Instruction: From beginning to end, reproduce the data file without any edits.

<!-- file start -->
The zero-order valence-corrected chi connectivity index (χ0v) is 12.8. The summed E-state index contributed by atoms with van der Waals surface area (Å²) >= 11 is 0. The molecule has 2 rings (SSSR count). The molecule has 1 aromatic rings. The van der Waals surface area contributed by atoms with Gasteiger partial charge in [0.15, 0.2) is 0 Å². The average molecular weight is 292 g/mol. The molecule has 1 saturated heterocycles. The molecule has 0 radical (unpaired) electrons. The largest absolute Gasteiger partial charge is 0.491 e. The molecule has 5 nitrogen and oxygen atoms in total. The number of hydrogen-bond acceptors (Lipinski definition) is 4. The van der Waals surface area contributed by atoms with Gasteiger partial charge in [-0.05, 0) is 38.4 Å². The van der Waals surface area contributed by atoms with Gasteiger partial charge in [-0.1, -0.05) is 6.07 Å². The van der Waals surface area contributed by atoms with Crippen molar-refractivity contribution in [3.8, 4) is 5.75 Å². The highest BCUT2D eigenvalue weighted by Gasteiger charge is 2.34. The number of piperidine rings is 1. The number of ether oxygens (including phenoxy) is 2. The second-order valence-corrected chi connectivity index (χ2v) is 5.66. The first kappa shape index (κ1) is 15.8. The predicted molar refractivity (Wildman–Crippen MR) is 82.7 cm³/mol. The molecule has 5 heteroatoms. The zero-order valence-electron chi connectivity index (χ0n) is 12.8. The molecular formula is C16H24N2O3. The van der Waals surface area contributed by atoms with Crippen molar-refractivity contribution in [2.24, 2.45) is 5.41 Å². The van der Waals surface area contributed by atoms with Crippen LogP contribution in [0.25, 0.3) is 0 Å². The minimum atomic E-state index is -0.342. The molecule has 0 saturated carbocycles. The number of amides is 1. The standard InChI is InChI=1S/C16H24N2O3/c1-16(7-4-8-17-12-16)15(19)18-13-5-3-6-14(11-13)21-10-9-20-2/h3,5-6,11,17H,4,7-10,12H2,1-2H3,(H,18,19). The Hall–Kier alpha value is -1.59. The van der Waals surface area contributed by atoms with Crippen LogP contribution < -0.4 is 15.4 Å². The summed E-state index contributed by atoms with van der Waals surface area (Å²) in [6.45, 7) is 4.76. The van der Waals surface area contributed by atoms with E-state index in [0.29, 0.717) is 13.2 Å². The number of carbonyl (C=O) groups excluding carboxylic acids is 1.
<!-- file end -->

The zero-order valence-corrected chi connectivity index (χ0v) is 12.8. The summed E-state index contributed by atoms with van der Waals surface area (Å²) >= 11 is 0. The molecule has 2 rings (SSSR count). The molecule has 1 aromatic rings. The van der Waals surface area contributed by atoms with Gasteiger partial charge in [0.15, 0.2) is 0 Å². The average molecular weight is 292 g/mol. The molecule has 1 saturated heterocycles. The molecule has 0 radical (unpaired) electrons. The largest absolute Gasteiger partial charge is 0.491 e. The molecule has 5 nitrogen and oxygen atoms in total. The number of hydrogen-bond acceptors (Lipinski definition) is 4. The van der Waals surface area contributed by atoms with Gasteiger partial charge in [-0.05, 0) is 38.4 Å². The van der Waals surface area contributed by atoms with Gasteiger partial charge in [-0.1, -0.05) is 6.07 Å². The van der Waals surface area contributed by atoms with Crippen molar-refractivity contribution in [3.8, 4) is 5.75 Å². The highest BCUT2D eigenvalue weighted by Gasteiger charge is 2.34. The number of piperidine rings is 1. The number of ether oxygens (including phenoxy) is 2. The second-order valence-corrected chi connectivity index (χ2v) is 5.66. The first kappa shape index (κ1) is 15.8. The predicted molar refractivity (Wildman–Crippen MR) is 82.7 cm³/mol. The molecule has 5 heteroatoms. The zero-order valence-electron chi connectivity index (χ0n) is 12.8. The molecular formula is C16H24N2O3. The van der Waals surface area contributed by atoms with Crippen molar-refractivity contribution in [2.24, 2.45) is 5.41 Å². The van der Waals surface area contributed by atoms with Crippen LogP contribution in [0.25, 0.3) is 0 Å². The minimum atomic E-state index is -0.342. The molecule has 0 saturated carbocycles. The number of amides is 1. The standard InChI is InChI=1S/C16H24N2O3/c1-16(7-4-8-17-12-16)15(19)18-13-5-3-6-14(11-13)21-10-9-20-2/h3,5-6,11,17H,4,7-10,12H2,1-2H3,(H,18,19). The Hall–Kier alpha value is -1.59. The van der Waals surface area contributed by atoms with Crippen LogP contribution < -0.4 is 15.4 Å². The summed E-state index contributed by atoms with van der Waals surface area (Å²) in [6.45, 7) is 4.76. The van der Waals surface area contributed by atoms with E-state index in [0.29, 0.717) is 13.2 Å². The number of carbonyl (C=O) groups excluding carboxylic acids is 1.